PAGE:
This book explores the potential creation of a broader collaborative economy through commons-based peer production (P2P) and the emergent role of information and communication technologies (ICTs). The book seeks to critically engage in the political discussion of commons-based peer production, which can be classified into three basic arguments: the liberal, the reformist and the anti-capitalist. This book categorises the liberal argument as being in favour of the coexistence of the commons with the market and the state. Reformists, on the other hand, advocate for the gradual adjustment of the state and of capitalism to the commons, while anti-capitalists situate the commons against capitalism and the state. By discussing these three viewpoints, the book contributes to contemporary debates concerning the future of commons-based peer production.
Further, the author argues that for the commons to become a fully operational mode of peer production, it needs to reach critical mass arguing that the liberal argument underestimates the reformist insight that technology has the potential to decentralise production, thereby forcing capitalism to transition to post-capitalism. Surveying the three main strands of commons-based peer production, this book makes the case for a post-capitalist commons-orientated transition that moves beyond neoliberalism.Book Details
‘An authoritative analysis of the role of communication in contemporary capitalism and an important contribution to debates about the forms of domination and potentials for liberation in today’s capitalist society.’ — Professor Michael Hardt, Duke University, co-author of the tetralogy Empire, Commonwealth, Multitude, and Assembly
‘A comprehensive approach to understanding and transcending the deepening crisis of communicative capitalism. It is a major work of synthesis and essential reading for anyone wanting to know what critical analysis is and why we need it now more than ever.’ — Professor Graham Murdock, Emeritus Professor, University of Loughborough and co-editor of The Handbook of Political Economy of Communications
Communication and Capitalism outlines foundations of a critical theory of communication. Going beyond Jürgen Habermas’ theory of communicative action, Christian Fuchs outlines a communicative materialism that is a critical, dialectical, humanist approach to theorising communication in society and in capitalism. The book renews Marxist Humanism as a critical theory perspective on communication and society.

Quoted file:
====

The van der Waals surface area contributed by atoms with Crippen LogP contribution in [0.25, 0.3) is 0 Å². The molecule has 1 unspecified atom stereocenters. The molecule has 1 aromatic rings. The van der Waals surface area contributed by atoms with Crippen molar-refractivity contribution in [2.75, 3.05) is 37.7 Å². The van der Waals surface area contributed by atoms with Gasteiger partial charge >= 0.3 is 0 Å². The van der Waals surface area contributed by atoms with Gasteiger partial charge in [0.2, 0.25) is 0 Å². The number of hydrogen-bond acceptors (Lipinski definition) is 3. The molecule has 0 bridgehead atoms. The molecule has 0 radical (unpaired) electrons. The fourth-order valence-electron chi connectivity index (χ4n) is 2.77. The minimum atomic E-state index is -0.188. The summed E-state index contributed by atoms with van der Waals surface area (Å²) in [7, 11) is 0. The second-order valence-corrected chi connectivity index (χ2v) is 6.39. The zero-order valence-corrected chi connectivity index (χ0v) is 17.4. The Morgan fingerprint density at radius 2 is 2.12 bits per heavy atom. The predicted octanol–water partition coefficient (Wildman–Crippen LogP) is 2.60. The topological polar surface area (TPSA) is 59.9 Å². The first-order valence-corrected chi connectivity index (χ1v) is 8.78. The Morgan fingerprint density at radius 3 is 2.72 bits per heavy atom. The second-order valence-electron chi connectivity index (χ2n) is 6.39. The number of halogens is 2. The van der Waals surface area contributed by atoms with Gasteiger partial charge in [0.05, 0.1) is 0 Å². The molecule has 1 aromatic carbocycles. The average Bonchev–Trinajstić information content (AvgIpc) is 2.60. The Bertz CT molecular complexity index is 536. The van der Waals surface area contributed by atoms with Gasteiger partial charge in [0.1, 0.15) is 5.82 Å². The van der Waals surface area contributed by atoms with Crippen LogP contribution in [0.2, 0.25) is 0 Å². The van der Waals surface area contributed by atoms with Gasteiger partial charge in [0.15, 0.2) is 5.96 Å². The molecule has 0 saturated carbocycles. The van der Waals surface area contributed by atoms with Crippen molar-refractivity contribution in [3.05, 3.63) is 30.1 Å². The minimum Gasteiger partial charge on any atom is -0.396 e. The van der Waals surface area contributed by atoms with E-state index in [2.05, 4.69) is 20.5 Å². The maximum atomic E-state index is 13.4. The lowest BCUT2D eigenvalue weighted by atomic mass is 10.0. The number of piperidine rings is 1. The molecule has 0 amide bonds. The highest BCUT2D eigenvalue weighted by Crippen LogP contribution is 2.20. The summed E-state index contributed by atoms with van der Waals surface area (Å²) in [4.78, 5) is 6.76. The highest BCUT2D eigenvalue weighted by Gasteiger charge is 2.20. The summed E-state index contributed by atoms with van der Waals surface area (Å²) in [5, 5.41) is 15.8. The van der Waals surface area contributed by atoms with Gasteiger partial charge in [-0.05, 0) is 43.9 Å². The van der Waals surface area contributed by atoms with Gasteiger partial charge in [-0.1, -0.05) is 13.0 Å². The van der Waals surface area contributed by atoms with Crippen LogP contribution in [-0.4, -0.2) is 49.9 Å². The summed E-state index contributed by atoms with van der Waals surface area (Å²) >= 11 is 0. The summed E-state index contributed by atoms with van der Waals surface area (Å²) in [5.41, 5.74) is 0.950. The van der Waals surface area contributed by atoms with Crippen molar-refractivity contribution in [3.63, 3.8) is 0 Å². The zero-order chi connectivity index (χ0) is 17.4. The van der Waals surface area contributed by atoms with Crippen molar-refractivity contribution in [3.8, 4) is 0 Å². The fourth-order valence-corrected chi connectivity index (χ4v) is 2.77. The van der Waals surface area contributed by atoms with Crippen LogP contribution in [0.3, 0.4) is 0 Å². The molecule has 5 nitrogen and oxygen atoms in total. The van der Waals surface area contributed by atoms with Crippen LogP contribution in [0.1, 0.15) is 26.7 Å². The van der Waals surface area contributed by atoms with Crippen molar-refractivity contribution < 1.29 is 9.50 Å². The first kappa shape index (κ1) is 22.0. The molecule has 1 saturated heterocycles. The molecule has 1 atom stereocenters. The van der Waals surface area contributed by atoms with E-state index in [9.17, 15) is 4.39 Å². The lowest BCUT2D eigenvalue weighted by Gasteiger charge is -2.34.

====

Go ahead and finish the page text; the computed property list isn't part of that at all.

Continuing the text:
The author theorises communication and society by engaging with the dialectic, materialism, society, work, labour, technology, the means of communication as means of production, capitalism, class, the public sphere, alienation, ideology, nationalism, racism, authoritarianism, fascism, patriarchy, globalisation, the new imperialism, the commons, love, death, metaphysics, religion, critique, social and class struggles, praxis, and socialism.
Fuchs renews the engagement with the questions of what it means to be a human and a humanist today and what dangers humanity faces today.Book Details
Not since Marx identified the manufacturing plants of Manchester as the blueprint for the new capitalist society has there been a more profound transformation of the fundamentals of our social life. As capitalism faces a series of structural crises, a new social, political and economic dynamic is emerging: peer to peer.
What is peer to peer? Why is it essential for building a commons-centric future? How could this happen? These are the questions this book tries to answer. Peer to peer is a type of social relations in human networks, as well as a technological infrastructure that makes the generalization and scaling up of such relations possible. Thus, peer to peer enables a new mode of production and creates the potential for a transition to a commons-oriented economy.Book Details
This volume explores activism, research and critique in the age of digital subjects and objects and Big Data capitalism after a digital turn said to have radically transformed our political futures. Optimists assert that the ‘digital’ promises: new forms of community and ways of knowing and sensing, innovation, participatory culture, networked activism, and distributed democracy. Pessimists argue that digital technologies have extended domination via new forms of control, networked authoritarianism and exploitation, dehumanization and the surveillance society. Leading international scholars present varied interdisciplinary assessments of such claims – in theory and via dialogue – and of the digital’s impact on society and the potentials, pitfalls, limits and ideologies, of digital activism. They reflect on whether computational social science, digital humanities and ubiquitous datafication lead to digital positivism that threatens critical research or lead to new horizons in theory and society.Book Details